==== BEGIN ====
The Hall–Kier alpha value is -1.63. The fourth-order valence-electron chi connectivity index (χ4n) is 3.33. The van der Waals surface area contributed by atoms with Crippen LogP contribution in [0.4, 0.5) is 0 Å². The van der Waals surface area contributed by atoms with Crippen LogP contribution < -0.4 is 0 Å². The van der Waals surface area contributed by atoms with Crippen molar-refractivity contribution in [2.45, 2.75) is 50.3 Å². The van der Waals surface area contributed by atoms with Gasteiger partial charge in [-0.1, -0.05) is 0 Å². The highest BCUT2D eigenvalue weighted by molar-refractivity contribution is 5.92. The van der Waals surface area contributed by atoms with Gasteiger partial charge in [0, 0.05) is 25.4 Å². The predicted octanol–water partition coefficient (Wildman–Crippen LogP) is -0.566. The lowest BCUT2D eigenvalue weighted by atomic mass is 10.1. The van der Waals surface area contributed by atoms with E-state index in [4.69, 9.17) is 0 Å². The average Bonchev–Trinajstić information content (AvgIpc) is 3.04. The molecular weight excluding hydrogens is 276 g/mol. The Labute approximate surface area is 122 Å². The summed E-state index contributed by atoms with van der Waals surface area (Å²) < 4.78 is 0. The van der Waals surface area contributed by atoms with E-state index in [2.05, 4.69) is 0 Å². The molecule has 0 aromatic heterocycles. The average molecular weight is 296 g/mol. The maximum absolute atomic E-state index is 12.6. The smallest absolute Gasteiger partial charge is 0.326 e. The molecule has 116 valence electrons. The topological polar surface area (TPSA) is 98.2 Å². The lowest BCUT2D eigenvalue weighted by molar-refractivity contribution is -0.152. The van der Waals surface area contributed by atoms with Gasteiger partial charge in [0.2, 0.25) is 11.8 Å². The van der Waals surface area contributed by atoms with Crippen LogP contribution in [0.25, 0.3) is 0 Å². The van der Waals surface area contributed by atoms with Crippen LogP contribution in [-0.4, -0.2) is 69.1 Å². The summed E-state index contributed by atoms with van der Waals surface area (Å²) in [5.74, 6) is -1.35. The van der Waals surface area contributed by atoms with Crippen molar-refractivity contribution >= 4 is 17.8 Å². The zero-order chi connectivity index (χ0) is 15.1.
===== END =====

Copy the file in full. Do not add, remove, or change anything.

The Hall–Kier alpha value is -1.63. The fourth-order valence-electron chi connectivity index (χ4n) is 3.33. The van der Waals surface area contributed by atoms with Crippen LogP contribution in [0.4, 0.5) is 0 Å². The van der Waals surface area contributed by atoms with Crippen LogP contribution < -0.4 is 0 Å². The van der Waals surface area contributed by atoms with Crippen molar-refractivity contribution in [2.45, 2.75) is 50.3 Å². The van der Waals surface area contributed by atoms with Gasteiger partial charge in [-0.1, -0.05) is 0 Å². The highest BCUT2D eigenvalue weighted by molar-refractivity contribution is 5.92. The van der Waals surface area contributed by atoms with Gasteiger partial charge in [0, 0.05) is 25.4 Å². The predicted octanol–water partition coefficient (Wildman–Crippen LogP) is -0.566. The lowest BCUT2D eigenvalue weighted by atomic mass is 10.1. The van der Waals surface area contributed by atoms with E-state index in [4.69, 9.17) is 0 Å². The average Bonchev–Trinajstić information content (AvgIpc) is 3.04. The molecular weight excluding hydrogens is 276 g/mol. The Labute approximate surface area is 122 Å². The summed E-state index contributed by atoms with van der Waals surface area (Å²) < 4.78 is 0. The van der Waals surface area contributed by atoms with E-state index in [2.05, 4.69) is 0 Å². The molecule has 0 aromatic heterocycles. The average molecular weight is 296 g/mol. The maximum absolute atomic E-state index is 12.6. The smallest absolute Gasteiger partial charge is 0.326 e. The molecule has 116 valence electrons. The topological polar surface area (TPSA) is 98.2 Å². The lowest BCUT2D eigenvalue weighted by molar-refractivity contribution is -0.152. The van der Waals surface area contributed by atoms with Gasteiger partial charge in [0.2, 0.25) is 11.8 Å². The van der Waals surface area contributed by atoms with Crippen LogP contribution in [0.25, 0.3) is 0 Å². The van der Waals surface area contributed by atoms with Crippen LogP contribution in [-0.4, -0.2) is 69.1 Å². The summed E-state index contributed by atoms with van der Waals surface area (Å²) in [5.74, 6) is -1.35. The van der Waals surface area contributed by atoms with Crippen molar-refractivity contribution >= 4 is 17.8 Å². The zero-order chi connectivity index (χ0) is 15.1.